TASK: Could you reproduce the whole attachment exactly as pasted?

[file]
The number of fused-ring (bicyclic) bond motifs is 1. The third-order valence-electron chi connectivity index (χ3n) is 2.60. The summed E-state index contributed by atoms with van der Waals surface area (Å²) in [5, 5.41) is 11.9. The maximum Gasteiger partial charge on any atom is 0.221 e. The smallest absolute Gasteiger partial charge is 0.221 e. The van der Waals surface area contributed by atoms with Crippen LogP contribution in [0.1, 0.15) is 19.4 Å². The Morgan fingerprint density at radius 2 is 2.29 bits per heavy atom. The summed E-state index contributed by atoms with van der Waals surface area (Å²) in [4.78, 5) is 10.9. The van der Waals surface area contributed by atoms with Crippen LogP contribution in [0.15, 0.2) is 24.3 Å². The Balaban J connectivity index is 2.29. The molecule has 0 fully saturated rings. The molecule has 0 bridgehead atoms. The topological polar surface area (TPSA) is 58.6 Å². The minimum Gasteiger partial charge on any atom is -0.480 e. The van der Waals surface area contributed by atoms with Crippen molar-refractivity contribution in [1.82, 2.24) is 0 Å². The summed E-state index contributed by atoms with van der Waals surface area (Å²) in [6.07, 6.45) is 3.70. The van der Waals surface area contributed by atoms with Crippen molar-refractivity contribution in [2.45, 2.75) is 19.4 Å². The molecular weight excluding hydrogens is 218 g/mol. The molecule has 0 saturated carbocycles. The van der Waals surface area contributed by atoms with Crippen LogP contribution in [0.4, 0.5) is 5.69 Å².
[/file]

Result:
The number of fused-ring (bicyclic) bond motifs is 1. The third-order valence-electron chi connectivity index (χ3n) is 2.60. The summed E-state index contributed by atoms with van der Waals surface area (Å²) in [5, 5.41) is 11.9. The maximum Gasteiger partial charge on any atom is 0.221 e. The smallest absolute Gasteiger partial charge is 0.221 e. The van der Waals surface area contributed by atoms with Crippen LogP contribution in [0.1, 0.15) is 19.4 Å². The Morgan fingerprint density at radius 2 is 2.29 bits per heavy atom. The summed E-state index contributed by atoms with van der Waals surface area (Å²) in [4.78, 5) is 10.9. The van der Waals surface area contributed by atoms with Crippen LogP contribution in [0.15, 0.2) is 24.3 Å². The Balaban J connectivity index is 2.29. The molecule has 0 fully saturated rings. The molecule has 0 bridgehead atoms. The topological polar surface area (TPSA) is 58.6 Å². The minimum Gasteiger partial charge on any atom is -0.480 e. The van der Waals surface area contributed by atoms with Crippen molar-refractivity contribution in [1.82, 2.24) is 0 Å². The summed E-state index contributed by atoms with van der Waals surface area (Å²) in [6.07, 6.45) is 3.70. The van der Waals surface area contributed by atoms with Crippen molar-refractivity contribution in [2.45, 2.75) is 19.4 Å². The molecular weight excluding hydrogens is 218 g/mol. The molecule has 0 saturated carbocycles. The van der Waals surface area contributed by atoms with Crippen LogP contribution in [0.4, 0.5) is 5.69 Å².